Jesus will come from heaven for His people. This coming the people of God are waiting for. The force of the verb “to wait” must not be lost sight of. It means to look forward to with patience and confidence. This waiting means far more than merely saying, “I believe in Jesus Christ, who ascended into heaven, and from thence he shall come to judge the living and the dead.” It implies being ready for His return. When you wait for a visitor, you have prepared everything for his coming. You have arranged the guestroom, the program of activities, your time and your other duties, and all this in such a manner that the visitor will feel perfectly at home. So also, waiting for the very Son of God who is coming out of the heaven implies a sanctified heart and life.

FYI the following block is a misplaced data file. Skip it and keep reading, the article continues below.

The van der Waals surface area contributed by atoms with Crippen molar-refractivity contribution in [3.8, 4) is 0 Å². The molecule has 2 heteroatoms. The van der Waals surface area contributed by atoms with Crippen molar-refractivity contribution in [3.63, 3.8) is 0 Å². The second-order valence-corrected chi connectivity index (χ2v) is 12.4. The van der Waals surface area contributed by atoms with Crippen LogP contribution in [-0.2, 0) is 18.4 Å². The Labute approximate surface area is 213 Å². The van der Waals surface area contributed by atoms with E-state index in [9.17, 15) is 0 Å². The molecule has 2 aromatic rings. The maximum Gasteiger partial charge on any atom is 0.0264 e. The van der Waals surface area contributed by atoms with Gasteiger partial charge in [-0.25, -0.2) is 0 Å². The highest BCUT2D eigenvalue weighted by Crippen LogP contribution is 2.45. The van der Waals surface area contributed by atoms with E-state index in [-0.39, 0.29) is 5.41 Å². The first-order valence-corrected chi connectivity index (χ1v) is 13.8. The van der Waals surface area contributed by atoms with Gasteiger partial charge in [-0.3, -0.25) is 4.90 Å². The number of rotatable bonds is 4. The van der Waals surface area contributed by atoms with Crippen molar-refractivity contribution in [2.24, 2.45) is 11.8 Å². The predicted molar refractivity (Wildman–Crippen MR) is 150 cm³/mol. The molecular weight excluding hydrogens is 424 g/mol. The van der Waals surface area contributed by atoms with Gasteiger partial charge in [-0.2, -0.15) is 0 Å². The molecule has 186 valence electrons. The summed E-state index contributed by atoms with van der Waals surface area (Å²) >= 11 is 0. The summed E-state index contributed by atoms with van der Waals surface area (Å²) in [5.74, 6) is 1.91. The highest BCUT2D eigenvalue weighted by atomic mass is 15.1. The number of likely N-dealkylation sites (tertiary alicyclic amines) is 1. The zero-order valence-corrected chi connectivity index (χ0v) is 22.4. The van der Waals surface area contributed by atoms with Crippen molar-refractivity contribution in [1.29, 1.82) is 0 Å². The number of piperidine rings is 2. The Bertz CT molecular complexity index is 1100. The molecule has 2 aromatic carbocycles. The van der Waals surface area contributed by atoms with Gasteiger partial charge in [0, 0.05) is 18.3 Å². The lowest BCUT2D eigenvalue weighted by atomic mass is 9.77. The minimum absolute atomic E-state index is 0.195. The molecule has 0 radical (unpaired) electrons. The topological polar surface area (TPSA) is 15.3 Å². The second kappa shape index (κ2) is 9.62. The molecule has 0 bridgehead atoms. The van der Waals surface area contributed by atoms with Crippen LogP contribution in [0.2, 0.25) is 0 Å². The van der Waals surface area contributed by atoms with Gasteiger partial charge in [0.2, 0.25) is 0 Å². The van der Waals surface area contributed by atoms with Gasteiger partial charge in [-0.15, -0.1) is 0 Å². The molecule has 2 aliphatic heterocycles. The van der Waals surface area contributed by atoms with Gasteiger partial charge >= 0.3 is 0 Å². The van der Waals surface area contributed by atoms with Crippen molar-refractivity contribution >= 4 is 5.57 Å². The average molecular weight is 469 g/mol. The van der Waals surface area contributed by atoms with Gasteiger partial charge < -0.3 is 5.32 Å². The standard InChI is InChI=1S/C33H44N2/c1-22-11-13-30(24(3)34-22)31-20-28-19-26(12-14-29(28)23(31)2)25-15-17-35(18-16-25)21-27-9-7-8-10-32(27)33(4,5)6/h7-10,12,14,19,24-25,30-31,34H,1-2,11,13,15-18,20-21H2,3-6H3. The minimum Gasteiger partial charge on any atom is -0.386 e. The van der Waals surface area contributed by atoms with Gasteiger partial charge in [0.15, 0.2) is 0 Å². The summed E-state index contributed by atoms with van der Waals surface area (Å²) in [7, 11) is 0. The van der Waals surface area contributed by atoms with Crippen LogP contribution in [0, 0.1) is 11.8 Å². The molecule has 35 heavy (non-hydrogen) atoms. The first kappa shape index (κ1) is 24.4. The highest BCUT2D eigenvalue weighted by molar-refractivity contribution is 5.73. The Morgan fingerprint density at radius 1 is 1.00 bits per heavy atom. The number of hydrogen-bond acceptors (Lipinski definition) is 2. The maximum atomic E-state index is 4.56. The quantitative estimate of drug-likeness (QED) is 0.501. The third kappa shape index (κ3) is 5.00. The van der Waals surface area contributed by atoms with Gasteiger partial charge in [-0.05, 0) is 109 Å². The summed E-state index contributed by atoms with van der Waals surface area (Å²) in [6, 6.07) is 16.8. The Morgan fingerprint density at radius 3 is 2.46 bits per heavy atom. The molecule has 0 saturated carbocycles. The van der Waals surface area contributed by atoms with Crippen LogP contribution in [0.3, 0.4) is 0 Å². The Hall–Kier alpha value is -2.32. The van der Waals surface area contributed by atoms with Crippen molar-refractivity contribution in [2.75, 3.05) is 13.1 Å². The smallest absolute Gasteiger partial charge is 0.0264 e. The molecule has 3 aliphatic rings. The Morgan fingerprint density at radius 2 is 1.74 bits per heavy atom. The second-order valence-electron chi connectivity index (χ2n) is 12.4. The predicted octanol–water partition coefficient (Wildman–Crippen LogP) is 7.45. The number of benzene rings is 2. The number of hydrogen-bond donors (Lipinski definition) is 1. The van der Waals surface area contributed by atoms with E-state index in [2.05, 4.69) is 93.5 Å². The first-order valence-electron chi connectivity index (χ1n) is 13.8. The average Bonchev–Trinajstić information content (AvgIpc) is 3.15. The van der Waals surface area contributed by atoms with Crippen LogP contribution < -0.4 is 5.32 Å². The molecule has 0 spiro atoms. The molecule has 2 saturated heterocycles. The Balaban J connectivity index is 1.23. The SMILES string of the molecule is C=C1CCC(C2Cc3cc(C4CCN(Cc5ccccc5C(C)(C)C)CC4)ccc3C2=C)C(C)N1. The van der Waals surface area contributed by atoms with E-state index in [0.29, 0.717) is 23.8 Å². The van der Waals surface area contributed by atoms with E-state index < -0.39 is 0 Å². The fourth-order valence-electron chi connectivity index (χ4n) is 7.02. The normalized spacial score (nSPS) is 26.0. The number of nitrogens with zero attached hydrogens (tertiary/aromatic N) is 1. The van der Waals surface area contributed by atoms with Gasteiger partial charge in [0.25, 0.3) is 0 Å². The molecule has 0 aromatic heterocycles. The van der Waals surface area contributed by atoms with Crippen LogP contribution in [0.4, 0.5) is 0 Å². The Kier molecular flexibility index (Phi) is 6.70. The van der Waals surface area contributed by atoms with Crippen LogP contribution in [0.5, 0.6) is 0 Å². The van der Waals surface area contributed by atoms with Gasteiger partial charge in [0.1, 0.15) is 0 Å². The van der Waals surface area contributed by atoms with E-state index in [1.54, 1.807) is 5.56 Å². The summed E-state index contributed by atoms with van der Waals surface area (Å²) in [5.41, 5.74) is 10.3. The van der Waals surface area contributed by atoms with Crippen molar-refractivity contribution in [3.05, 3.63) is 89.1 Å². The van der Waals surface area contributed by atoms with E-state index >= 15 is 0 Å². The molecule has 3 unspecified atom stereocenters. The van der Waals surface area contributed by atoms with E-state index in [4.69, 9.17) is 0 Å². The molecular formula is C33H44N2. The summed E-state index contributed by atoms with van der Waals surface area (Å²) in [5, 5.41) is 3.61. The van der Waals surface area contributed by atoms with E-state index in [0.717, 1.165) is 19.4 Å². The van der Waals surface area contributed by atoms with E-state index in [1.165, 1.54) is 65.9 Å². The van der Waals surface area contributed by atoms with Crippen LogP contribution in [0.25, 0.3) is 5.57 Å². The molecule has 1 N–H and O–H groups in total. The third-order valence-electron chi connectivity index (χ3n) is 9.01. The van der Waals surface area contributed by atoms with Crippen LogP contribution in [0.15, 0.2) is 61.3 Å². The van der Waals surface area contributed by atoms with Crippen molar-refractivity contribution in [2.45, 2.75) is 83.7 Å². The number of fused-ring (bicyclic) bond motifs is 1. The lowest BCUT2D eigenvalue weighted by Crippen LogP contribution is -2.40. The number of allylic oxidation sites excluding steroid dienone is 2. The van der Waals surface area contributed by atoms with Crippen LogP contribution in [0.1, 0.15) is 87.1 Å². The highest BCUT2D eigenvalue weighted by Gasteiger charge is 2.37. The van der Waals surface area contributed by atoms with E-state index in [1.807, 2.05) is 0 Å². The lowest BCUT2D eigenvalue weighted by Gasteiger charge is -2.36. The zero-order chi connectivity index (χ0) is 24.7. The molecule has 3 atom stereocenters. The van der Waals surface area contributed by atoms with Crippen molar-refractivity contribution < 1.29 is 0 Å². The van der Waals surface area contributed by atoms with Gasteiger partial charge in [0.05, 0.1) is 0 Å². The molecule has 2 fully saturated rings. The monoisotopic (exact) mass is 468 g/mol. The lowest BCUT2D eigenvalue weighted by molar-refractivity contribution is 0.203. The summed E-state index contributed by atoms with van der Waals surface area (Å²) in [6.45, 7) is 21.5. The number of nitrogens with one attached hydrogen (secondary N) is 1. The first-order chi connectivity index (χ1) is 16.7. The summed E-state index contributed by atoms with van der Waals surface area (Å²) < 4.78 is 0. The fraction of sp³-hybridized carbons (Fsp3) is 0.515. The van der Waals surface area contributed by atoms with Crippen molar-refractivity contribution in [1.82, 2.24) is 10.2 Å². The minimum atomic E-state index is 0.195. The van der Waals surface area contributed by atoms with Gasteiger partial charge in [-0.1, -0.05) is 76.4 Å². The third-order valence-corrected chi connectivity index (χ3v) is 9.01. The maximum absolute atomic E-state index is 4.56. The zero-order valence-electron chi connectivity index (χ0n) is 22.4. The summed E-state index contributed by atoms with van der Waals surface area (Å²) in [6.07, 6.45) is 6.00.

Conclusion

This Son of God who is coming from heaven is none other than Jesus Christ, the very One whom God actually and physically raised from the dead. The thought of his coming does not spell terror for the believer. Rather, “the Lord is at hand in nothing be anxious” (Phil. 4:5-6), for it is this Jesus who rescues (is rescuing) us from the wrath to come (the coming wrath). Jesus, the Savior is ever true to his name: he saves, and rescues. He does not rescue everybody but us (Paul, Silas, Timothy, believers at Thessalonica, all the elect).

From the settled indignation which by nature rests on the sinner (Eph. 2:5), and which by his idolatry and immorality and especially (in the case of those who have heard the good news) by his rejection for by the gospel He daily increases, and which will be revealed most fully in the coming day of judgment, Jesus delivers all those who embrace Him by faith.